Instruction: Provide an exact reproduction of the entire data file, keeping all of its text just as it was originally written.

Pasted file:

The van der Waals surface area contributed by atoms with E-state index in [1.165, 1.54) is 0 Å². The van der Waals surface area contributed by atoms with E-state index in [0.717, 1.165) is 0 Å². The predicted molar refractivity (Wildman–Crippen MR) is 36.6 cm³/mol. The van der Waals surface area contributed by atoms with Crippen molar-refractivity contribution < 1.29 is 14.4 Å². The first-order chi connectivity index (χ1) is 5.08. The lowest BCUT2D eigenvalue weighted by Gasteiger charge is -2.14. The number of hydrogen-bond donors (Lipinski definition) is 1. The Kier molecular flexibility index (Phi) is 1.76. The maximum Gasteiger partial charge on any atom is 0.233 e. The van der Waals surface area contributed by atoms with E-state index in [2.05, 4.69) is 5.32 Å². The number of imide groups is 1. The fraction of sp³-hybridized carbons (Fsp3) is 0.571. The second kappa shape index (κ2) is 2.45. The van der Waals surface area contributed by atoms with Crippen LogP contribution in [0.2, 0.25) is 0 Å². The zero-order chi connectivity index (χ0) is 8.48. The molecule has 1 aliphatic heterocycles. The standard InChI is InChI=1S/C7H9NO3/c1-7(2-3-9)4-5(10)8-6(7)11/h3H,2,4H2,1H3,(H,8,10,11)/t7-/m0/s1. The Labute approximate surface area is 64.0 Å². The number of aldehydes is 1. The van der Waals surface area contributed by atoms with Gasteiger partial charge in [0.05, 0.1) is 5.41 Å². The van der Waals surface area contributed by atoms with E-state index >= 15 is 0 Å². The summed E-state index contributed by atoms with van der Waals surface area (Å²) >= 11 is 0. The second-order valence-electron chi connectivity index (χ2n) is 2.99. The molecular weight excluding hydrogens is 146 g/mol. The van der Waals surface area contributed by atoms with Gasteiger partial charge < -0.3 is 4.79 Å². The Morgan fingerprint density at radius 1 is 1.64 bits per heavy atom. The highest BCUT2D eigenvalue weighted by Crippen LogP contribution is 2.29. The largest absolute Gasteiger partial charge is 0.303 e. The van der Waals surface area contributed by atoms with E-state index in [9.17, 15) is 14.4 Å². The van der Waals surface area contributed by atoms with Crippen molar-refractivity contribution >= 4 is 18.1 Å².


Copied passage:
The van der Waals surface area contributed by atoms with E-state index in [1.165, 1.54) is 0 Å². The van der Waals surface area contributed by atoms with E-state index in [0.717, 1.165) is 0 Å². The predicted molar refractivity (Wildman–Crippen MR) is 36.6 cm³/mol. The van der Waals surface area contributed by atoms with Crippen molar-refractivity contribution < 1.29 is 14.4 Å². The first-order chi connectivity index (χ1) is 5.08. The lowest BCUT2D eigenvalue weighted by Gasteiger charge is -2.14. The number of hydrogen-bond donors (Lipinski definition) is 1. The Kier molecular flexibility index (Phi) is 1.76. The maximum Gasteiger partial charge on any atom is 0.233 e. The van der Waals surface area contributed by atoms with E-state index in [2.05, 4.69) is 5.32 Å². The number of imide groups is 1. The fraction of sp³-hybridized carbons (Fsp3) is 0.571. The second kappa shape index (κ2) is 2.45. The van der Waals surface area contributed by atoms with Crippen LogP contribution in [0.2, 0.25) is 0 Å². The zero-order chi connectivity index (χ0) is 8.48. The molecule has 1 aliphatic heterocycles. The standard InChI is InChI=1S/C7H9NO3/c1-7(2-3-9)4-5(10)8-6(7)11/h3H,2,4H2,1H3,(H,8,10,11)/t7-/m0/s1. The Labute approximate surface area is 64.0 Å². The number of aldehydes is 1. The van der Waals surface area contributed by atoms with Gasteiger partial charge in [0.05, 0.1) is 5.41 Å². The van der Waals surface area contributed by atoms with E-state index >= 15 is 0 Å². The summed E-state index contributed by atoms with van der Waals surface area (Å²) >= 11 is 0. The second-order valence-electron chi connectivity index (χ2n) is 2.99. The molecular weight excluding hydrogens is 146 g/mol. The van der Waals surface area contributed by atoms with Gasteiger partial charge < -0.3 is 4.79 Å². The Morgan fingerprint density at radius 1 is 1.64 bits per heavy atom. The highest BCUT2D eigenvalue weighted by Crippen LogP contribution is 2.29. The largest absolute Gasteiger partial charge is 0.303 e. The van der Waals surface area contributed by atoms with E-state index in [9.17, 15) is 14.4 Å². The van der Waals surface area contributed by atoms with Crippen molar-refractivity contribution >= 4 is 18.1 Å².